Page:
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FREE Learning-How I Design and Make a Kitchen Knife

Updated: 4 days ago



Tall Petite with Flame Box Elder
Tall Petite with Flame Box Elder

Keith Nix Knives FREE Learning!!

What Makes A Good Custom Knife? How to Design a Great Kitchen Knife

THE STEELS-- I like thin knives. All other things being equal thin knives cut better, feel sharp longer, and are easier to sharpen when dull. Regardless of the steel the knife is made from, these statements remain true. Because I make thin kitchen knives, the steels I choose and the heat treat protocols I apply must result in a matrix of carbides and ferrite that are tough enough to support thin knives and acute sharpening angles. Due to these requirements, AEB-L is my stainless steel of choice for kitchen blades. It is the toughest stainless I have seen test results for, offers high hardness and extremely fine grain structure, has good machinability, polishes well, is easy to sharpen, has good stain resistance, and doesn't break the bank when restocking. For a carbon steel in the kitchen, I offer 52100, 80CRV2, or 26C3. These are relatively simple steels with low alloying and high carbon. They have a fine grain and carbide structure, offer outstanding toughness, high hardness, ease of grinding, sharpening, and machining, and a comparably low restock cost.

Stabilized Flame Box Elder handle
Stabilized Flame Box Elder handle

THE HANDLE-- It always feels good when you pick up a knife and it falls into the curves of your hand as it it were made for you. I build my handles from stabilized wood, G10, or Micarta, in a pattern similar to a drink bottle. These handles have no straight edges other than at the spine, have a light swell in the middle to fit in your palm, and two smaller areas to guide in placement of your front and rear fingers. They are sanded as high as 3000 grit and finished with a blend of oils and varnishes developed for gun stocks. Handles can be customized to fit your hand and style of holding! PRO TIP: The finish on your handle will withstand many hand washings. It WILL NOT survive a single trip through the watery Hell of the dishwasher! Please hand wash and dry your fine knives! Also don't use any scrubber or oil/chemical you wouldn't use on your best piece of furniture.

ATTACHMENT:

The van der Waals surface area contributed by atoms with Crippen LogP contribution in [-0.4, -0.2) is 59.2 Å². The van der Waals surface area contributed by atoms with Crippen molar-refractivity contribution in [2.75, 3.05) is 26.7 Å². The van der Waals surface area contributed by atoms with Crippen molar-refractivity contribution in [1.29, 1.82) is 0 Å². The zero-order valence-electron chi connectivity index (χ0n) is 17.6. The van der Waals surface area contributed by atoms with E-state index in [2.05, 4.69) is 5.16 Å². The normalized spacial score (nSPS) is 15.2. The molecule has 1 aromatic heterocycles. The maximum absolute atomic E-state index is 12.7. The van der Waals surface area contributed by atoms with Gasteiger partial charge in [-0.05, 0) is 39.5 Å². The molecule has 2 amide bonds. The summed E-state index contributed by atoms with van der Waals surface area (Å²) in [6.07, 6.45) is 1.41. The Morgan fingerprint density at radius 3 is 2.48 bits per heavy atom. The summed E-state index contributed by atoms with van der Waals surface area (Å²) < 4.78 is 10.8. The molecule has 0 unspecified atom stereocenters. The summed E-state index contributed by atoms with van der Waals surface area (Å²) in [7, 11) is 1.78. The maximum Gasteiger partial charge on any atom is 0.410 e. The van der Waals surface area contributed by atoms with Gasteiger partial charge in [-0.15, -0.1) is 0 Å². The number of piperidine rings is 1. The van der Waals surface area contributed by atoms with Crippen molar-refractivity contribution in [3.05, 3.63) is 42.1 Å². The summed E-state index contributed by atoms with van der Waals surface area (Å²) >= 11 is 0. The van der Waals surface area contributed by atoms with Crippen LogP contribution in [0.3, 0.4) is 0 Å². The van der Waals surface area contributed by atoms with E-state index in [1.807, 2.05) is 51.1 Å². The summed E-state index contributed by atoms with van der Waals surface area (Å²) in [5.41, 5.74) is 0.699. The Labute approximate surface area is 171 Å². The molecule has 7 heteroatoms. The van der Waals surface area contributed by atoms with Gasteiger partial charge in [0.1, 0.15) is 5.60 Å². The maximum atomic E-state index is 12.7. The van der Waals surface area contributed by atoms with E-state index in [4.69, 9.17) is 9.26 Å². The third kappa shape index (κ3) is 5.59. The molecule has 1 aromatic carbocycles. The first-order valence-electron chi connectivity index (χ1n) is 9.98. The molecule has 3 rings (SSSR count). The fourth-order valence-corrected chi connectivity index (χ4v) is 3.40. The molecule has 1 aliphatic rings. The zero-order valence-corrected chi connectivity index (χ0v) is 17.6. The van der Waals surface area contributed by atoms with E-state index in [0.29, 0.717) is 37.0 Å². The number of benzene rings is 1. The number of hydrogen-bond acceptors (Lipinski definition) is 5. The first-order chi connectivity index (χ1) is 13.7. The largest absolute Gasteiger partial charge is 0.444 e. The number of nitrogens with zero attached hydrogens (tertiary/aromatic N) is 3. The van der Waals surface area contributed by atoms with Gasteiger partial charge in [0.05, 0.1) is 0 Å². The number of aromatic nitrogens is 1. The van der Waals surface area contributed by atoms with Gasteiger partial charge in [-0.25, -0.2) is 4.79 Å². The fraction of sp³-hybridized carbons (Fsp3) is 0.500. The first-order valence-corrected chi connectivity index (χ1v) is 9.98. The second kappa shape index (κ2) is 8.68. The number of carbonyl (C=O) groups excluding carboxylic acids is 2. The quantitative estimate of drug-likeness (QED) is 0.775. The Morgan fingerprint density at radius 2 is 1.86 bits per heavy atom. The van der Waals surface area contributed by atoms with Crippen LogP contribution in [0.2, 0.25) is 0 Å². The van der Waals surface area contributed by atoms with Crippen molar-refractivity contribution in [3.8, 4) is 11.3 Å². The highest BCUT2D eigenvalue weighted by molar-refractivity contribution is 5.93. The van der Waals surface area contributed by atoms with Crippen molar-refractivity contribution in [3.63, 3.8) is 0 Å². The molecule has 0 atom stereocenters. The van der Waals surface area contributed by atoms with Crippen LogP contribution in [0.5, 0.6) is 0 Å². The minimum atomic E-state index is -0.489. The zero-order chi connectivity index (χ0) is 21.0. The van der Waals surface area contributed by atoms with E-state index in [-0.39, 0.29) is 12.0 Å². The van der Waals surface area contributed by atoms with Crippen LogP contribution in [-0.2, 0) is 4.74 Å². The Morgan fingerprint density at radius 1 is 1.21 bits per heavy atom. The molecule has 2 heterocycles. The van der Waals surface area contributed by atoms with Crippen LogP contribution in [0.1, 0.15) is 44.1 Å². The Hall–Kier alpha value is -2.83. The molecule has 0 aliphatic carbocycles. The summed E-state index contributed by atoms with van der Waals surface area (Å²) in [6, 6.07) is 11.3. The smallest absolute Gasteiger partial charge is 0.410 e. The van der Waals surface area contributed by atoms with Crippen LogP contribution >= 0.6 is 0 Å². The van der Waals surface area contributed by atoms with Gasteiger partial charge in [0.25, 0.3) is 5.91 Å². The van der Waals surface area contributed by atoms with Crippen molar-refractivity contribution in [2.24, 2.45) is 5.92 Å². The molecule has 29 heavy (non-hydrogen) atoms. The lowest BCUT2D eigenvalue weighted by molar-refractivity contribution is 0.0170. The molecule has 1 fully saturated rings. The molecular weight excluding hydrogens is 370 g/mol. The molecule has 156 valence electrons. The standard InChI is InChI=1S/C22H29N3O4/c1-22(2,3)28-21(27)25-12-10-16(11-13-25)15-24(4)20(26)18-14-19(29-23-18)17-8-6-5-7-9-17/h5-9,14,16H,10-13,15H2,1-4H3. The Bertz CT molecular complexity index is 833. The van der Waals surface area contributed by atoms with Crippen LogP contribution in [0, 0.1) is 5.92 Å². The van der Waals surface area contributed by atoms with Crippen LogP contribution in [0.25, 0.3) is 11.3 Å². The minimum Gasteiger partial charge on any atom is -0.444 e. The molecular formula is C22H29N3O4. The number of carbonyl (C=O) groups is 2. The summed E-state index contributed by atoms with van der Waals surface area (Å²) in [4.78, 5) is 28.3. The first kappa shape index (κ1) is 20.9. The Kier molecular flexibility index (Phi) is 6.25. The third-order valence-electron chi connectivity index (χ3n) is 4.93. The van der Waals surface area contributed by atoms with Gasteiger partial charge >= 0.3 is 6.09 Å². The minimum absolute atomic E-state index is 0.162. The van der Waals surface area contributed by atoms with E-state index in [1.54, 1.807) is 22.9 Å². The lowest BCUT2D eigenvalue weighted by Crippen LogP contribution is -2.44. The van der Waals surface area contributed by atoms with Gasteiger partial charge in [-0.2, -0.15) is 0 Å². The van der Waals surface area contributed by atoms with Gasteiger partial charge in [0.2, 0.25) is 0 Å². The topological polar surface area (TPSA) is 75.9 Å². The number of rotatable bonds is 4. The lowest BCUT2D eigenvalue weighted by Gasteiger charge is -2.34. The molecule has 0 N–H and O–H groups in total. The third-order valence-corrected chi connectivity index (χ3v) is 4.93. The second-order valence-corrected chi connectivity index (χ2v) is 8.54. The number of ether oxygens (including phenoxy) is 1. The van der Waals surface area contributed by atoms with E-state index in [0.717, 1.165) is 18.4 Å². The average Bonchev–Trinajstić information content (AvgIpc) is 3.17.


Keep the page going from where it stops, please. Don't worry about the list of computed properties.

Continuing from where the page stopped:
Petite chef with Spalted Maple
Petite chef with Spalted Maple

THE PROFILE-- The profile is the outside dimensions of the knife we're making. Profile includes the amount of "belly" in the edge, how the edge and spine meet at the tip, the shape of the handle, and the overall height of the blade. All these factors have to play well together to make a knife that is practical, functional, and easy on the eye. If you like to rock your knife when chopping, you'll need enough belly to allow that to happen. If you chop by lifting your knife from the cutting board (like me), you probable prefer a bit more "flat" toward the heel to accommodate the guillotine chop!

THE EDGE-- The edge is the business side of the profile, where the actual cutting takes place. And there are literally dozens of ways to put the final edge on a knife. The method I employ most resembles the fifth in the picture to the left, the compound bevel, though my edges are far more acute than those shown and there are three angles. The first angle forms the "cheeks" of the blade itself, and is usually 2-3 degrees, depending on the height and thickness of the blade. This angle extends from the spine to an edge thickness of 0-.005 and the heel, and .005-.010 at the tip to provide a little more strength. The second angle down toward the edge is 10 to 11 degrees per side, and forms an apex at the edge. The final angle is 14-15 degrees per side, applied by hand on a fixed angle sharpener, and is finished to 2000 grit, stropped to shaving keenness, and delivered to you. So to summarize, the steel, profile, handle, and bevel angles must all work together and support your slicing or chopping efforts. The steel must be tough and strong enough to support the thinner edge geometry of a kitchen slicer. The handle needs to fit the hand and provide a firm grip. Finally, the profile has to be functional as well as eye pleasing! See my FREE Learning articles and posts about "Sharpening" to learn more about that subject. In the future we'll discuss hardness, weight, balance, specific thicknesses, surface finishes, and more. Next in the series:

How I Design and Make a Kitchen Knife Part 2 How I design and Make a Kitchen Knife Part 3

What's The Difference Between Cheap Knives and Custom? Creating The Handle For Your Knife, Step By Step!


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828-337-7836 Thanks for reading, Keith Keith Nix Knives



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